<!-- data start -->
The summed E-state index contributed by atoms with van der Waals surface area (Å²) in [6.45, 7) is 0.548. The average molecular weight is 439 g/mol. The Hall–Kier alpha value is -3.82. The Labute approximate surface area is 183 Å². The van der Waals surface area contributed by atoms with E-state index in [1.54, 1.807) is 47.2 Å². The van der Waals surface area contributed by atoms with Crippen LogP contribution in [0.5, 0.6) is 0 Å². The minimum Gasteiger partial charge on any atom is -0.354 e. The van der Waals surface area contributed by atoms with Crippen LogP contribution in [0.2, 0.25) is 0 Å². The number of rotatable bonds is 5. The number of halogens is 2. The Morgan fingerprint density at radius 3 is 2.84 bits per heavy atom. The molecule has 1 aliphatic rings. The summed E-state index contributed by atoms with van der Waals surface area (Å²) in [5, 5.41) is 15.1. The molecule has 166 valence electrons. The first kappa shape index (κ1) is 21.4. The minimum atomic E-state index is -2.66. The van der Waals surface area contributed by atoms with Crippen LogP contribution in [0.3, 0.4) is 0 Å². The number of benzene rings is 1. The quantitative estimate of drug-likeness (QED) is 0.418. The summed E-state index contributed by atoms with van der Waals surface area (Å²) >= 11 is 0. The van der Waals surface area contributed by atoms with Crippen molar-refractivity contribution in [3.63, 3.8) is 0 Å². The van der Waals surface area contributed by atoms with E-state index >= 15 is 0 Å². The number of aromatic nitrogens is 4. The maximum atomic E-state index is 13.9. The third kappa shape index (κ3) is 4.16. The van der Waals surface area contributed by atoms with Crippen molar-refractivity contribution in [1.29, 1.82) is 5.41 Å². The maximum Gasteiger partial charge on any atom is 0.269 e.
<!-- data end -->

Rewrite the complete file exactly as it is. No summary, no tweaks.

The summed E-state index contributed by atoms with van der Waals surface area (Å²) in [6.45, 7) is 0.548. The average molecular weight is 439 g/mol. The Hall–Kier alpha value is -3.82. The Labute approximate surface area is 183 Å². The van der Waals surface area contributed by atoms with E-state index in [1.54, 1.807) is 47.2 Å². The van der Waals surface area contributed by atoms with Crippen LogP contribution in [0.5, 0.6) is 0 Å². The minimum Gasteiger partial charge on any atom is -0.354 e. The van der Waals surface area contributed by atoms with Crippen LogP contribution in [0.2, 0.25) is 0 Å². The number of rotatable bonds is 5. The number of halogens is 2. The Morgan fingerprint density at radius 3 is 2.84 bits per heavy atom. The molecule has 1 aliphatic rings. The summed E-state index contributed by atoms with van der Waals surface area (Å²) in [5, 5.41) is 15.1. The molecule has 166 valence electrons. The first kappa shape index (κ1) is 21.4. The minimum atomic E-state index is -2.66. The van der Waals surface area contributed by atoms with Crippen LogP contribution in [0.3, 0.4) is 0 Å². The number of benzene rings is 1. The quantitative estimate of drug-likeness (QED) is 0.418. The summed E-state index contributed by atoms with van der Waals surface area (Å²) >= 11 is 0. The van der Waals surface area contributed by atoms with Crippen molar-refractivity contribution in [3.63, 3.8) is 0 Å². The van der Waals surface area contributed by atoms with E-state index >= 15 is 0 Å². The number of aromatic nitrogens is 4. The maximum atomic E-state index is 13.9. The third kappa shape index (κ3) is 4.16. The van der Waals surface area contributed by atoms with Crippen molar-refractivity contribution in [1.29, 1.82) is 5.41 Å². The maximum Gasteiger partial charge on any atom is 0.269 e.